Japan's big banks begin looking for new, riskier business

Japan's major banks, the biggest in the world, are trying to boost profits from their American operations by recruiting American bankers and breaking into new, and possibly riskier, lending areas, Japanese bankers say. Up to now, the Japanese institutions, including Dai-Ichi Kangyo Bank, Sumitomo Bank, and Mitsubishi Bank, have foregone big earnings in an effort to establish a foothold in the market and gain name recognition in the United States.

``We used to do any business that was available, but that era is over. Profit performance is now most important,'' said an official with a large Japanese bank in New York who asked not to be identified.

The bottom-line pressures on Japanese banks are similar to those affecting their American rivals. Big corporations are issuing more commercial paper and doing less business with banks, and profit margins have been squeezed because of high interest rates.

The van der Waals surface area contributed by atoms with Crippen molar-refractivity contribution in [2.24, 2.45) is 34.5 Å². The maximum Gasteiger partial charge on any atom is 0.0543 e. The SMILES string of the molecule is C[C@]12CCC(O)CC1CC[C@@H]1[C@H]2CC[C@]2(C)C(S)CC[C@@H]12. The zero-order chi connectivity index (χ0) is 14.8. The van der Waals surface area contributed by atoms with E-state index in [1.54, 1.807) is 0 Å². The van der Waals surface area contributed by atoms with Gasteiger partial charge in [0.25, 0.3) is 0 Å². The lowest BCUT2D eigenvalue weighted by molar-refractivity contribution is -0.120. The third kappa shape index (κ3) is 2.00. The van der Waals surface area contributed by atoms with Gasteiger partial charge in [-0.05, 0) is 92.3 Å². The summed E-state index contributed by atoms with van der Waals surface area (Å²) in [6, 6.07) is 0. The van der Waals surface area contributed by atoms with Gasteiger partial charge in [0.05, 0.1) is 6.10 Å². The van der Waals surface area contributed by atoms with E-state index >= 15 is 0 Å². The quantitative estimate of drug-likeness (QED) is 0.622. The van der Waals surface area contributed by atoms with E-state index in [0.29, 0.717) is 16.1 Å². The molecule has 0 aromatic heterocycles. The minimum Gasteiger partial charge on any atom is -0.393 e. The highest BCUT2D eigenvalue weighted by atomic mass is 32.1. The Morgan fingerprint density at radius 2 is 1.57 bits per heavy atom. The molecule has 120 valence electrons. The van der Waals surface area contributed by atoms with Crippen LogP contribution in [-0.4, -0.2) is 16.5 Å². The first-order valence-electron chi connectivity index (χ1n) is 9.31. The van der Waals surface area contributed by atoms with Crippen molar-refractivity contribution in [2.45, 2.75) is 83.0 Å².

``It's time to get into new areas,'' a deputy branch manager at another Japanese bank told Reuters.

He and other Japanese bankers said they are considering more high-yield, high-risk lending operations, such as lending money to less creditworthy clients at higher interest rates, and financing leveraged buyouts.

Wall Street analysts, however, said they do not expect Japanese banks to dramatically shift their course.

``The Japanese are relatively risk-averse,'' said Stephen Berman, an analyst with Country Securities in New York. The Japanese are more likely to continue competing with the US money-center banks for big corporate clients, Berman said.

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